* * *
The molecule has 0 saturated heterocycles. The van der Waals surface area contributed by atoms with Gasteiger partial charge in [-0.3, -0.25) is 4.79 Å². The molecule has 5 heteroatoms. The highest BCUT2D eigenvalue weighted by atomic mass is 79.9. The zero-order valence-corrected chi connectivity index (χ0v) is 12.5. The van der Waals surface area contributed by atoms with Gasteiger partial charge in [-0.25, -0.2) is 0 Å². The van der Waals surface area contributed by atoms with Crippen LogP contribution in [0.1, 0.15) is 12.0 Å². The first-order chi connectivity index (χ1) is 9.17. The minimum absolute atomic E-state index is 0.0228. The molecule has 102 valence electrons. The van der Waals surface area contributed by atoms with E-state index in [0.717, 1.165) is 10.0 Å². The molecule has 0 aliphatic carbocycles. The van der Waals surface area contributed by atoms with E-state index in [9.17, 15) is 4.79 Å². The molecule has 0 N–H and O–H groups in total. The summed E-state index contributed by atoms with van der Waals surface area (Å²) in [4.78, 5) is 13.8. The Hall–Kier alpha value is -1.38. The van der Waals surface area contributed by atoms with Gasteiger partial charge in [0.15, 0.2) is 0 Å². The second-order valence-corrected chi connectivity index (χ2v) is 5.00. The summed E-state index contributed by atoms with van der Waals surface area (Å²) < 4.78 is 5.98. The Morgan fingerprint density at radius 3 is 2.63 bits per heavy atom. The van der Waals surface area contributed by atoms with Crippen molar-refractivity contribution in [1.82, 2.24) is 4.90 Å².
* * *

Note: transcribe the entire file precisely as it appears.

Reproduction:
The molecule has 0 saturated heterocycles. The van der Waals surface area contributed by atoms with Gasteiger partial charge in [-0.3, -0.25) is 4.79 Å². The molecule has 5 heteroatoms. The highest BCUT2D eigenvalue weighted by atomic mass is 79.9. The zero-order valence-corrected chi connectivity index (χ0v) is 12.5. The van der Waals surface area contributed by atoms with Gasteiger partial charge in [-0.25, -0.2) is 0 Å². The van der Waals surface area contributed by atoms with Crippen LogP contribution in [0.1, 0.15) is 12.0 Å². The first-order chi connectivity index (χ1) is 9.17. The minimum absolute atomic E-state index is 0.0228. The molecule has 102 valence electrons. The van der Waals surface area contributed by atoms with E-state index in [0.717, 1.165) is 10.0 Å². The molecule has 0 aliphatic carbocycles. The van der Waals surface area contributed by atoms with E-state index in [9.17, 15) is 4.79 Å². The molecule has 0 N–H and O–H groups in total. The summed E-state index contributed by atoms with van der Waals surface area (Å²) in [4.78, 5) is 13.8. The Hall–Kier alpha value is -1.38. The van der Waals surface area contributed by atoms with Gasteiger partial charge in [0.15, 0.2) is 0 Å². The second-order valence-corrected chi connectivity index (χ2v) is 5.00. The summed E-state index contributed by atoms with van der Waals surface area (Å²) < 4.78 is 5.98. The Morgan fingerprint density at radius 3 is 2.63 bits per heavy atom. The van der Waals surface area contributed by atoms with Crippen molar-refractivity contribution in [1.82, 2.24) is 4.90 Å².